Photo: DEA Chief Michele M. Leonhart
As international media continues to keep a watchful eye on the drug war in Mexico, the head of the U.S. Drug Enforcement Administration is reminding everyone that the world, especially Central, South, and North America needs to be concerned with the events of the troubled country.
For the U.S., the concern is in part due to the fear of violent reach of the drug cartel known as Los Zetas, said DEA administrator Michele M. Leonhart. The Mexican drug gang has been blamed for the killing of a U.S. immigration agent this past February, and also for the massacre of 72 migrants in close to the U.S.-Mexico border.
“We are always concerned about the Mexican drug cartels and the influence that they have,” Leonhart said at the opening of the International Conference for Drug Control. Adding that those present at the annual conference support Mexico’s President Felipe Calderon and his fight against the cartels and said they were joined in wanting to be “part of the solution.”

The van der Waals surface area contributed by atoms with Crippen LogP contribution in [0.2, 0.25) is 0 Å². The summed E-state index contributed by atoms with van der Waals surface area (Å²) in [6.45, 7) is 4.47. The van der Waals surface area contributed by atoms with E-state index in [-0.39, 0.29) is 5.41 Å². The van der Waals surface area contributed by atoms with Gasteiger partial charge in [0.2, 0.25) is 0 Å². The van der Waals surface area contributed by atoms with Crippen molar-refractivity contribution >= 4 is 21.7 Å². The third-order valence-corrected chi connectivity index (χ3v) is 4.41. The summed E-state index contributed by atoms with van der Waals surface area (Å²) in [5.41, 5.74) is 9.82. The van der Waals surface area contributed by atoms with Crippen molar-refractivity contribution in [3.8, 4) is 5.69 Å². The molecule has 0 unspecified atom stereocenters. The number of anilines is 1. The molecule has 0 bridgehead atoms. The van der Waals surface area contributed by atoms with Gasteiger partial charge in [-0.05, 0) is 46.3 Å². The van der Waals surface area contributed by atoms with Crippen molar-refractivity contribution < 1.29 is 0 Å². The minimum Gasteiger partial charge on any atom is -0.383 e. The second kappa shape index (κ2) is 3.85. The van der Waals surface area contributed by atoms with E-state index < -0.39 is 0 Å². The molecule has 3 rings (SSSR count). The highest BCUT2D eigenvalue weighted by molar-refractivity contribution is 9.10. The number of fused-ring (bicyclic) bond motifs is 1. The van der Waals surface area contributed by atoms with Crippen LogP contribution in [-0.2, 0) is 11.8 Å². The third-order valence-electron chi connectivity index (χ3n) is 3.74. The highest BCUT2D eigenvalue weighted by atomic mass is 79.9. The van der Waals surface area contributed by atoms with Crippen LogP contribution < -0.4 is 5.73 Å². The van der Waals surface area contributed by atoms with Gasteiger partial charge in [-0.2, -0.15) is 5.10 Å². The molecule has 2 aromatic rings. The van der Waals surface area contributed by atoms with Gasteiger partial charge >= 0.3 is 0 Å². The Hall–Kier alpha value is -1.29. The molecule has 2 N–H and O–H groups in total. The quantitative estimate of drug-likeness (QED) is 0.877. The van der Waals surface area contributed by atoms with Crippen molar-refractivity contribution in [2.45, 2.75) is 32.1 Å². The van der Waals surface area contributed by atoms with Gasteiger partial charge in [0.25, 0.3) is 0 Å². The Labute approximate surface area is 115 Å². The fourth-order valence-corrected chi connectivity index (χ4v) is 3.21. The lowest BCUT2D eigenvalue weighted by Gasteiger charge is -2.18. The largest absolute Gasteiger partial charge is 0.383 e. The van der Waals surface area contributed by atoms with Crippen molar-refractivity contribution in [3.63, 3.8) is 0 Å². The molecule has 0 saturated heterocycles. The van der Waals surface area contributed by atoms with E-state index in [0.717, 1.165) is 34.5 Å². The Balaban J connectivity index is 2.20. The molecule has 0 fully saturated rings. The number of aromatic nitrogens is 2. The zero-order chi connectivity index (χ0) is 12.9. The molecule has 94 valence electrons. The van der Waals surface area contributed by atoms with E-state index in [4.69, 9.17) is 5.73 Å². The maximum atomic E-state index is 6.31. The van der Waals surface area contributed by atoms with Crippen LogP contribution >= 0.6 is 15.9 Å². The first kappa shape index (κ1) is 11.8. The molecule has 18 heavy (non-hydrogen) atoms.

Since Calderon began the “war on drugs” in 2006, more than 34,600 people have been killed by drug related violence.
The conference at which Leonhart was speaking was started by the DEA in 1993. It was created to bring countries together and share information and effective techniques in fighting drug trafficking. Leonhart said that just as the U.S. worries about the influence and reach of Los Zetas and other cartels, so should the rest of the world.
In Ecuador, the commander of Colombia’s navy told reporters that his country is no longer the only one finding semisubmersibles used to transport drugs. Colombia seized twenty submarines in 2009, three in 2010, and so far this year, they have found four.